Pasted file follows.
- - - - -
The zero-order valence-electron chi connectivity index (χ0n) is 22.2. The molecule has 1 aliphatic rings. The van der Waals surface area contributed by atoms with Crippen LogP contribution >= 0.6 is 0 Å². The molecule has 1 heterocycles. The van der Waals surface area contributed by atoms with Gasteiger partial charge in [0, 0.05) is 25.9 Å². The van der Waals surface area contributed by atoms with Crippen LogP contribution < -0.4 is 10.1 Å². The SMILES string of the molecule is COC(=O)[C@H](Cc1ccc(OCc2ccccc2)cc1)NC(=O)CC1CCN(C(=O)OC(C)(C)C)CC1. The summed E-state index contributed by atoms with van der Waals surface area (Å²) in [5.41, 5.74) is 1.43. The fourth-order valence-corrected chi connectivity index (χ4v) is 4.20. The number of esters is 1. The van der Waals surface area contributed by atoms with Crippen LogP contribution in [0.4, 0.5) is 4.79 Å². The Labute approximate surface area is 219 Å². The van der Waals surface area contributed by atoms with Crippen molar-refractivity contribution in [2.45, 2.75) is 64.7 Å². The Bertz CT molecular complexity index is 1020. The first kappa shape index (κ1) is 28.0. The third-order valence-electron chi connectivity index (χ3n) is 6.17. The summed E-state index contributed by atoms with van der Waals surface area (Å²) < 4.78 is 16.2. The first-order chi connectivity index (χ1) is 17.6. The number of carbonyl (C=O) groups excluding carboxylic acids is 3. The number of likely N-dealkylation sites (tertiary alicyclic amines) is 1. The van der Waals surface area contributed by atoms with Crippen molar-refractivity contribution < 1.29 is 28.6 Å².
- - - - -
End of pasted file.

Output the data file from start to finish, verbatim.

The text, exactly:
The zero-order valence-electron chi connectivity index (χ0n) is 22.2. The molecule has 1 aliphatic rings. The van der Waals surface area contributed by atoms with Crippen LogP contribution >= 0.6 is 0 Å². The molecule has 1 heterocycles. The van der Waals surface area contributed by atoms with Gasteiger partial charge in [0, 0.05) is 25.9 Å². The van der Waals surface area contributed by atoms with Crippen LogP contribution < -0.4 is 10.1 Å². The SMILES string of the molecule is COC(=O)[C@H](Cc1ccc(OCc2ccccc2)cc1)NC(=O)CC1CCN(C(=O)OC(C)(C)C)CC1. The summed E-state index contributed by atoms with van der Waals surface area (Å²) in [5.41, 5.74) is 1.43. The fourth-order valence-corrected chi connectivity index (χ4v) is 4.20. The number of esters is 1. The van der Waals surface area contributed by atoms with Crippen LogP contribution in [0.4, 0.5) is 4.79 Å². The Labute approximate surface area is 219 Å². The van der Waals surface area contributed by atoms with Crippen molar-refractivity contribution in [2.45, 2.75) is 64.7 Å². The Bertz CT molecular complexity index is 1020. The first kappa shape index (κ1) is 28.0. The third-order valence-electron chi connectivity index (χ3n) is 6.17. The summed E-state index contributed by atoms with van der Waals surface area (Å²) < 4.78 is 16.2. The first-order chi connectivity index (χ1) is 17.6. The number of carbonyl (C=O) groups excluding carboxylic acids is 3. The number of likely N-dealkylation sites (tertiary alicyclic amines) is 1. The van der Waals surface area contributed by atoms with Crippen molar-refractivity contribution < 1.29 is 28.6 Å².